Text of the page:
Ibanez have just announced a trio of mini pedals at NAMM: a chorus, an analog delay and a distortion. They seem to be modelled after the old AD-9, CS-9 and SM-9.
As far as I know, the SM-9 was never reissued and I wonder if this mini incarnation sounds exactly the same. It bears the same EQ settings labeled Punch (bass), Attack (medium) and Edge (treble) on top of the classic Drive and Level. The SM-9 was sometimes called a “Tube Screamer on steroids”, I don’t know about that but there is definitely way more gain on tap, and lots of bass.
Novelty is rare in the world of effects if I judge by the number of “Fuzz Face Clones” that seem to be released every day.
Hologram Electronics is a new company which is off to a ripping start with a pretty interesting pedal, allowing guitarists to create “sequences”. There is a handful of pedals exploring the concept but the Dream Sequence seems very polished, to say the least.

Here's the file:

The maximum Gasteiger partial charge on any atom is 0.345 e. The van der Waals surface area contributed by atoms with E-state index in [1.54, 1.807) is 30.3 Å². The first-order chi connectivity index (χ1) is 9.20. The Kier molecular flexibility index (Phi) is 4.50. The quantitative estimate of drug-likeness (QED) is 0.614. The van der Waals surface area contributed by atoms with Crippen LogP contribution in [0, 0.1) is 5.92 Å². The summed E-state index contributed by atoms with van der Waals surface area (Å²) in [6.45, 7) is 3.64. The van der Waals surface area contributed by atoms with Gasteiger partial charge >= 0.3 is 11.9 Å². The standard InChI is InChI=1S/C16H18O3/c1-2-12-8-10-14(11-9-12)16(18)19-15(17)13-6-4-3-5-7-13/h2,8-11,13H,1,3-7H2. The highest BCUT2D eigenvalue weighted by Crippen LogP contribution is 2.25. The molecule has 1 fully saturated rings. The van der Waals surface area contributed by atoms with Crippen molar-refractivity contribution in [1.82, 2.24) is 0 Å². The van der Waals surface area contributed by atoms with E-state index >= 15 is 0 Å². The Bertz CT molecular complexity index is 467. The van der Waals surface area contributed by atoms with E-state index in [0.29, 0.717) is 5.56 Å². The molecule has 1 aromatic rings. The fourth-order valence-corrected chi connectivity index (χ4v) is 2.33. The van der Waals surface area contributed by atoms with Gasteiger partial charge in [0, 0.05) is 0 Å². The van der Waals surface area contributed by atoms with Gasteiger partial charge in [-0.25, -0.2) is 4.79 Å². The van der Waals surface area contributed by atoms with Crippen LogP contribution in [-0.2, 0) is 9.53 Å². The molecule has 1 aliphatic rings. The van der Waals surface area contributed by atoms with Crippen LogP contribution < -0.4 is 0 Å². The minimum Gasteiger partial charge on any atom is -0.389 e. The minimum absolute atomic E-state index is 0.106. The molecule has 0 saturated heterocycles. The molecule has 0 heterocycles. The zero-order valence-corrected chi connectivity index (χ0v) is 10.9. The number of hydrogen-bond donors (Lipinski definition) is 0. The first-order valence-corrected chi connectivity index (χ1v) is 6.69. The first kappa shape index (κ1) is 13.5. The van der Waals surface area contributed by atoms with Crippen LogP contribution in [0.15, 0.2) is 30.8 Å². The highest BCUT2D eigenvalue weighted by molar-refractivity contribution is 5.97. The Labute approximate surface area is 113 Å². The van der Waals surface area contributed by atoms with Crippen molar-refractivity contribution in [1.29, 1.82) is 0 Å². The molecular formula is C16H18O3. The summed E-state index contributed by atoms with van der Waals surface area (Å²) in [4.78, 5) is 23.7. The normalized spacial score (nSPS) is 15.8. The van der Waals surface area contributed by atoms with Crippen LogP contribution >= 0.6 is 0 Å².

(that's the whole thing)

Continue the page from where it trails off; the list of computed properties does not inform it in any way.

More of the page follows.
As Ryan Schaefer from Hologram Electronics puts it: “It’s based around a pattern sequencer and ADSR that does octave up/down pitch shifts. It comes with 24 pattern presets, and you can create your own via MIDI or on the pedal itself when put into pattern recorder mode. It also has a digitally controlled analog drive and tone section at the output, so those settings (as well as all the others) can be saved as part of a preset. It also has a “hold” section, that’s similar to a “freeze” type effect, sampling a note and sustaining it indefinitely. You can feed that into the pattern sequencer and create all kinds of drones in addition to arpeggiator style effects. You can also record/play back the knob movements of the shape (ADSR), drive, and tone controls.”
Demo right here (but be warned, you’ll want one after seeing this):
Like clockwork, new Roland/Boss products are out for NAMM. Among them is a Waza craft version of the VB-2 vibrato, a legendary pedal that Boss produced over 30 years ago for a short while. It is still on Prince’s pedalboard, for instance. This new Waza craft version is all analog: